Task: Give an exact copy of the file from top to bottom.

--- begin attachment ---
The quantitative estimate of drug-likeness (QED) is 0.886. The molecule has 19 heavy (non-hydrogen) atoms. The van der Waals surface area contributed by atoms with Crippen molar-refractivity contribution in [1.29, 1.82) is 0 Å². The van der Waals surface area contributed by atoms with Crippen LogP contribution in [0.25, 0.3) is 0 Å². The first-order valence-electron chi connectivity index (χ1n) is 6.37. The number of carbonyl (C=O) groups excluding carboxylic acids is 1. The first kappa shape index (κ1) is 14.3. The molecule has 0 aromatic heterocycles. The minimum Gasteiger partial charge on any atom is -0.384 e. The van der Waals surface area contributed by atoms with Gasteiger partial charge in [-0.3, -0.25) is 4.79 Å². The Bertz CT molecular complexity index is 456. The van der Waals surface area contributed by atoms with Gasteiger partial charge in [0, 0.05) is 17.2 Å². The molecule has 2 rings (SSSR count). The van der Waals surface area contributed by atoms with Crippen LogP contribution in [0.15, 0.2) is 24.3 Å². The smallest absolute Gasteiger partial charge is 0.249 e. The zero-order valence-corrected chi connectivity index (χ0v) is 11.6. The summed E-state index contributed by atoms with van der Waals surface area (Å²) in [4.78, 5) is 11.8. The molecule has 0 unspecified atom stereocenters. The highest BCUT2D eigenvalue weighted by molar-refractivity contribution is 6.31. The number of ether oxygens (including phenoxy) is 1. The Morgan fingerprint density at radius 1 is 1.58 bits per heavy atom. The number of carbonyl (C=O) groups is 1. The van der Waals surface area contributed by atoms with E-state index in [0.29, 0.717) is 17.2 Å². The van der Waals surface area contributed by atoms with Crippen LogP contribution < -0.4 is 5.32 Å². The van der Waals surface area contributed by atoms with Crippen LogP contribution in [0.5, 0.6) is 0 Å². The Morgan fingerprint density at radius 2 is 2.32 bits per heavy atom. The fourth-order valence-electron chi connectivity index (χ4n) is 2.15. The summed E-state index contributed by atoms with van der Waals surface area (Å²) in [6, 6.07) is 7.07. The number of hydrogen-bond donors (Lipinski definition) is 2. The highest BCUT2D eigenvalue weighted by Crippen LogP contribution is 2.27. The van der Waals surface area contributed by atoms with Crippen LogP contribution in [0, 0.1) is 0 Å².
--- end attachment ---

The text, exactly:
The quantitative estimate of drug-likeness (QED) is 0.886. The molecule has 19 heavy (non-hydrogen) atoms. The van der Waals surface area contributed by atoms with Crippen molar-refractivity contribution in [1.29, 1.82) is 0 Å². The van der Waals surface area contributed by atoms with Crippen LogP contribution in [0.25, 0.3) is 0 Å². The first-order valence-electron chi connectivity index (χ1n) is 6.37. The number of carbonyl (C=O) groups excluding carboxylic acids is 1. The first kappa shape index (κ1) is 14.3. The molecule has 0 aromatic heterocycles. The minimum Gasteiger partial charge on any atom is -0.384 e. The van der Waals surface area contributed by atoms with Gasteiger partial charge in [-0.3, -0.25) is 4.79 Å². The Bertz CT molecular complexity index is 456. The van der Waals surface area contributed by atoms with Gasteiger partial charge in [0, 0.05) is 17.2 Å². The molecule has 2 rings (SSSR count). The van der Waals surface area contributed by atoms with Crippen LogP contribution in [0.15, 0.2) is 24.3 Å². The smallest absolute Gasteiger partial charge is 0.249 e. The zero-order valence-corrected chi connectivity index (χ0v) is 11.6. The summed E-state index contributed by atoms with van der Waals surface area (Å²) in [4.78, 5) is 11.8. The molecule has 0 unspecified atom stereocenters. The highest BCUT2D eigenvalue weighted by molar-refractivity contribution is 6.31. The number of ether oxygens (including phenoxy) is 1. The Morgan fingerprint density at radius 1 is 1.58 bits per heavy atom. The number of carbonyl (C=O) groups is 1. The van der Waals surface area contributed by atoms with E-state index in [0.29, 0.717) is 17.2 Å². The van der Waals surface area contributed by atoms with Crippen LogP contribution < -0.4 is 5.32 Å². The van der Waals surface area contributed by atoms with Crippen LogP contribution in [0.5, 0.6) is 0 Å². The Morgan fingerprint density at radius 2 is 2.32 bits per heavy atom. The fourth-order valence-electron chi connectivity index (χ4n) is 2.15. The summed E-state index contributed by atoms with van der Waals surface area (Å²) in [6, 6.07) is 7.07. The number of hydrogen-bond donors (Lipinski definition) is 2. The highest BCUT2D eigenvalue weighted by Crippen LogP contribution is 2.27. The van der Waals surface area contributed by atoms with Crippen LogP contribution in [0, 0.1) is 0 Å².